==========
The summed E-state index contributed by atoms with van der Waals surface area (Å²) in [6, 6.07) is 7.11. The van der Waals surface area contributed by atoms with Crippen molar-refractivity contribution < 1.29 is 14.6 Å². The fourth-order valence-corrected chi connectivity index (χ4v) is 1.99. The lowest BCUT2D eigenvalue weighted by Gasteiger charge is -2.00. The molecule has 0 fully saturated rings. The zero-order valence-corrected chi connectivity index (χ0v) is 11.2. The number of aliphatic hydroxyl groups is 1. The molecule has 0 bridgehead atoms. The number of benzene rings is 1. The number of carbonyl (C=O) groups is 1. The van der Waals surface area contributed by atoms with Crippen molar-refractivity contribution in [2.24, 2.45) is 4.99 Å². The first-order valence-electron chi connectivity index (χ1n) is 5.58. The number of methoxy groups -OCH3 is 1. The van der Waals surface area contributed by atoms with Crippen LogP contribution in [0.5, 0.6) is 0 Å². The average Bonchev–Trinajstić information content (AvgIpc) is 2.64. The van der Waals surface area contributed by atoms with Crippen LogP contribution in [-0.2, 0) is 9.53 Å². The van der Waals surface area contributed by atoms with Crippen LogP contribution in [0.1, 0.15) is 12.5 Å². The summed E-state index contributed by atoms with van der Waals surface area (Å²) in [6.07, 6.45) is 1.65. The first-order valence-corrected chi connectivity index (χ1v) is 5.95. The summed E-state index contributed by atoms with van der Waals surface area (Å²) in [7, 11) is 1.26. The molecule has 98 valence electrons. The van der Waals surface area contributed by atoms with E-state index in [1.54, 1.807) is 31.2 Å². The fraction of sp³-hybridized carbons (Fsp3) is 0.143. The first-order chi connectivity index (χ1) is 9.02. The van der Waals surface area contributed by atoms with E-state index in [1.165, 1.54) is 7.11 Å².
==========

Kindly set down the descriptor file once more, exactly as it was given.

The summed E-state index contributed by atoms with van der Waals surface area (Å²) in [6, 6.07) is 7.11. The van der Waals surface area contributed by atoms with Crippen molar-refractivity contribution < 1.29 is 14.6 Å². The fourth-order valence-corrected chi connectivity index (χ4v) is 1.99. The lowest BCUT2D eigenvalue weighted by Gasteiger charge is -2.00. The molecule has 0 fully saturated rings. The zero-order valence-corrected chi connectivity index (χ0v) is 11.2. The number of aliphatic hydroxyl groups is 1. The molecule has 0 bridgehead atoms. The number of benzene rings is 1. The number of carbonyl (C=O) groups is 1. The van der Waals surface area contributed by atoms with Crippen molar-refractivity contribution in [2.24, 2.45) is 4.99 Å². The first-order valence-electron chi connectivity index (χ1n) is 5.58. The number of methoxy groups -OCH3 is 1. The van der Waals surface area contributed by atoms with Crippen LogP contribution in [0.5, 0.6) is 0 Å². The average Bonchev–Trinajstić information content (AvgIpc) is 2.64. The van der Waals surface area contributed by atoms with Crippen LogP contribution in [-0.2, 0) is 9.53 Å². The van der Waals surface area contributed by atoms with Crippen LogP contribution in [0.1, 0.15) is 12.5 Å². The summed E-state index contributed by atoms with van der Waals surface area (Å²) in [6.07, 6.45) is 1.65. The first-order valence-corrected chi connectivity index (χ1v) is 5.95. The summed E-state index contributed by atoms with van der Waals surface area (Å²) in [7, 11) is 1.26. The molecule has 98 valence electrons. The van der Waals surface area contributed by atoms with E-state index in [1.54, 1.807) is 31.2 Å². The fraction of sp³-hybridized carbons (Fsp3) is 0.143. The first-order chi connectivity index (χ1) is 9.02. The van der Waals surface area contributed by atoms with E-state index in [1.165, 1.54) is 7.11 Å².